October 9, 2010; Source: Contra Costa Times | If the number of job seekers in Northern California keeps growing, some may find it just as hard to find volunteer positions as fulltime work. According to the Contra Costa Times, the unemployed are flooding nonprofits in Marin County with their resumes.

The newspaper reports that volunteer activity across the county has increased between 20 to 50 percent, as more jobless or under-employed seek unpaid positions. “I’ve been here 30 years and I’ve not seen anything like this,” said Joan Brown, who coordinates public sector volunteers for Marin County. Brown says interest in volunteering has jumped at least 300 percent since the downturn began, measured by hundreds of applications she receives from out-of-work job seekers. “We just don’t have enough opportunities for all the people who are interested,” Brown said. “There are really outstanding, qualified people who I may not even be able to place.”

Some organizations are putting would-be volunteers on waiting lists until there is work for them to do. Nadine James-Ward, volunteer coordinator for Habitat for Humanity Greater San Francisco, said her organization has turned away dozens of extra volunteers since starting the first of three Marin County projects earlier this year. For other organizations, volunteers are manna from heaven, as they scramble to meet rising demands for their services in the wake of declining revenues and cuts in government support.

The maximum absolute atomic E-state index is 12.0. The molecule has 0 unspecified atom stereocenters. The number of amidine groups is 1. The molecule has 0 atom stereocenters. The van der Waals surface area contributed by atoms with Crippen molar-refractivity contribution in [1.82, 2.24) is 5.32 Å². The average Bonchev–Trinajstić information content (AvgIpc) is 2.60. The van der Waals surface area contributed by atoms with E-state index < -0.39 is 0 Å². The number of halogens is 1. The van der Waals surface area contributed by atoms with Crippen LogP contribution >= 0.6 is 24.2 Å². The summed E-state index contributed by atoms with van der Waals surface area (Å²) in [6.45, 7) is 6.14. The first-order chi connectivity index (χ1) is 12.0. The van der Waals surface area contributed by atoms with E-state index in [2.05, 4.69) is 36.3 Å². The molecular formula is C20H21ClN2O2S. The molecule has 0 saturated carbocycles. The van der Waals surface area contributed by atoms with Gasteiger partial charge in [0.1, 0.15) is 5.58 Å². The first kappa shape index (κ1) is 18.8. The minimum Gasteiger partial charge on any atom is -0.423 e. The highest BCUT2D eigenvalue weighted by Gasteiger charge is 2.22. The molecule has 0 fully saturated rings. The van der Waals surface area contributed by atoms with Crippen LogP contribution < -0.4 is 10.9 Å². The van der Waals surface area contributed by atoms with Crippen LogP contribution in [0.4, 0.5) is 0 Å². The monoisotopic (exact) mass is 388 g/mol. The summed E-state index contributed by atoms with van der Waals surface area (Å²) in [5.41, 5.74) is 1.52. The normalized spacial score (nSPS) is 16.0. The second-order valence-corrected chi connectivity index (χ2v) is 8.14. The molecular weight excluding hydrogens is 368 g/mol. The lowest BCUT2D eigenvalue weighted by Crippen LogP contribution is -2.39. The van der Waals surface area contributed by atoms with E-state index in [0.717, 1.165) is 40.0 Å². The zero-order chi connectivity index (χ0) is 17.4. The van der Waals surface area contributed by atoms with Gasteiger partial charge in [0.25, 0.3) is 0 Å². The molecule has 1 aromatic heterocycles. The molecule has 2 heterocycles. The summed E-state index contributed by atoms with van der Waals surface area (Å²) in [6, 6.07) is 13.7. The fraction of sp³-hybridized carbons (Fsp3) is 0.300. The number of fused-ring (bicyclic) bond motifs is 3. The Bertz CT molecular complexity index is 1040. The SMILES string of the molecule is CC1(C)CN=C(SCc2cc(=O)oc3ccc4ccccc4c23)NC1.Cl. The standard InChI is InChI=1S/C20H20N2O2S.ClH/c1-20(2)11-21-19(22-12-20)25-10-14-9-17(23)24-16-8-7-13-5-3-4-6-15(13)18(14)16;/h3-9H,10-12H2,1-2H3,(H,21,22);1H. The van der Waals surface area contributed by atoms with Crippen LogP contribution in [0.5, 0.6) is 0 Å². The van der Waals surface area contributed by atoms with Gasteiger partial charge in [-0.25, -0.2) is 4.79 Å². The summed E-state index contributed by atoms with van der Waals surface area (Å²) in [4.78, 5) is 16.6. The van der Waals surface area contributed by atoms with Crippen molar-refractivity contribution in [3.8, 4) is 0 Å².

Mary Kay Sweeney, executive director of the Homeward Bound Marin homeless shelter, said that in the past 18 months her organization has used about 200 new volunteers, including kitchen workers, gardeners, office administrators, and even psychotherapists. She calls these, and the other 1,000 volunteers, “the lifeblood” of hers and other nonprofits.

Others interviewed for the article don’t mind if the ranks of potential volunteers keep growing. They’re certain, that unless funding cuts are restored, more volunteers will be needed, especially to serve Marin County’s senior community. Linda Davis, CEO of the Center for Volunteer and Nonprofit Leadership, says that in the wake of Marin’s fast-growing aging community, she’s thankful that people “naturally want to give back.”—Bruce Trachtenberg